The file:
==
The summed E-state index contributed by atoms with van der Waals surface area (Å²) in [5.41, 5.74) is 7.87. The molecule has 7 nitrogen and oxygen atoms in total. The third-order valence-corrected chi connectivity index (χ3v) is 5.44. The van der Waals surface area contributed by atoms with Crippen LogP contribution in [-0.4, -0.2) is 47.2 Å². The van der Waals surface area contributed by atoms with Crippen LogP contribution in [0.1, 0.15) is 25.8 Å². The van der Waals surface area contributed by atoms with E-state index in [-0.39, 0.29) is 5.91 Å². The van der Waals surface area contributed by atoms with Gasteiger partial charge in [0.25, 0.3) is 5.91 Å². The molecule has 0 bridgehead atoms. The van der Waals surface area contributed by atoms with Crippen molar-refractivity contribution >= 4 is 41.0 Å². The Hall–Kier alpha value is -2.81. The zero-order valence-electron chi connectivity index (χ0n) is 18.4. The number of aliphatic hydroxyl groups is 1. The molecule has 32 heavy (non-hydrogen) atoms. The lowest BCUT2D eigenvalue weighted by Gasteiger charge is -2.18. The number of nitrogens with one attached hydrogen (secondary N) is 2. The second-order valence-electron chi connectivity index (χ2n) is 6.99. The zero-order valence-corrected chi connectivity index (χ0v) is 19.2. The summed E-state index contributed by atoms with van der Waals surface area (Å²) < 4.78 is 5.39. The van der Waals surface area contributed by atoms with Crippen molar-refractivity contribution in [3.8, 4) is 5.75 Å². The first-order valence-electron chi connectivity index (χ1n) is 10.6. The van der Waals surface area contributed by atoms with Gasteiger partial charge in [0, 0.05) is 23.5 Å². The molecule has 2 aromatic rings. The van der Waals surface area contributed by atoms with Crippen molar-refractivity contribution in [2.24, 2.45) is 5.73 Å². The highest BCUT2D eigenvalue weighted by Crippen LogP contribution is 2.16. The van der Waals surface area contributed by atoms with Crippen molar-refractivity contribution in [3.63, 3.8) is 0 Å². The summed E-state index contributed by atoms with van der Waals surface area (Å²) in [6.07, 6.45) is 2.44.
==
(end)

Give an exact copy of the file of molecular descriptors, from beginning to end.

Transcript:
The summed E-state index contributed by atoms with van der Waals surface area (Å²) in [5.41, 5.74) is 7.87. The molecule has 7 nitrogen and oxygen atoms in total. The third-order valence-corrected chi connectivity index (χ3v) is 5.44. The van der Waals surface area contributed by atoms with Crippen LogP contribution in [-0.4, -0.2) is 47.2 Å². The van der Waals surface area contributed by atoms with Crippen LogP contribution in [0.1, 0.15) is 25.8 Å². The van der Waals surface area contributed by atoms with E-state index in [-0.39, 0.29) is 5.91 Å². The van der Waals surface area contributed by atoms with Gasteiger partial charge in [0.25, 0.3) is 5.91 Å². The molecule has 0 bridgehead atoms. The van der Waals surface area contributed by atoms with Crippen molar-refractivity contribution >= 4 is 41.0 Å². The Hall–Kier alpha value is -2.81. The zero-order valence-electron chi connectivity index (χ0n) is 18.4. The number of aliphatic hydroxyl groups is 1. The molecule has 32 heavy (non-hydrogen) atoms. The lowest BCUT2D eigenvalue weighted by Gasteiger charge is -2.18. The number of nitrogens with one attached hydrogen (secondary N) is 2. The second-order valence-electron chi connectivity index (χ2n) is 6.99. The zero-order valence-corrected chi connectivity index (χ0v) is 19.2. The summed E-state index contributed by atoms with van der Waals surface area (Å²) < 4.78 is 5.39. The van der Waals surface area contributed by atoms with Crippen molar-refractivity contribution in [3.8, 4) is 5.75 Å². The first-order valence-electron chi connectivity index (χ1n) is 10.6. The van der Waals surface area contributed by atoms with Gasteiger partial charge in [0, 0.05) is 23.5 Å². The molecule has 2 aromatic rings. The van der Waals surface area contributed by atoms with Crippen molar-refractivity contribution in [2.24, 2.45) is 5.73 Å². The highest BCUT2D eigenvalue weighted by Crippen LogP contribution is 2.16. The van der Waals surface area contributed by atoms with Crippen molar-refractivity contribution in [3.63, 3.8) is 0 Å². The summed E-state index contributed by atoms with van der Waals surface area (Å²) in [6.07, 6.45) is 2.44.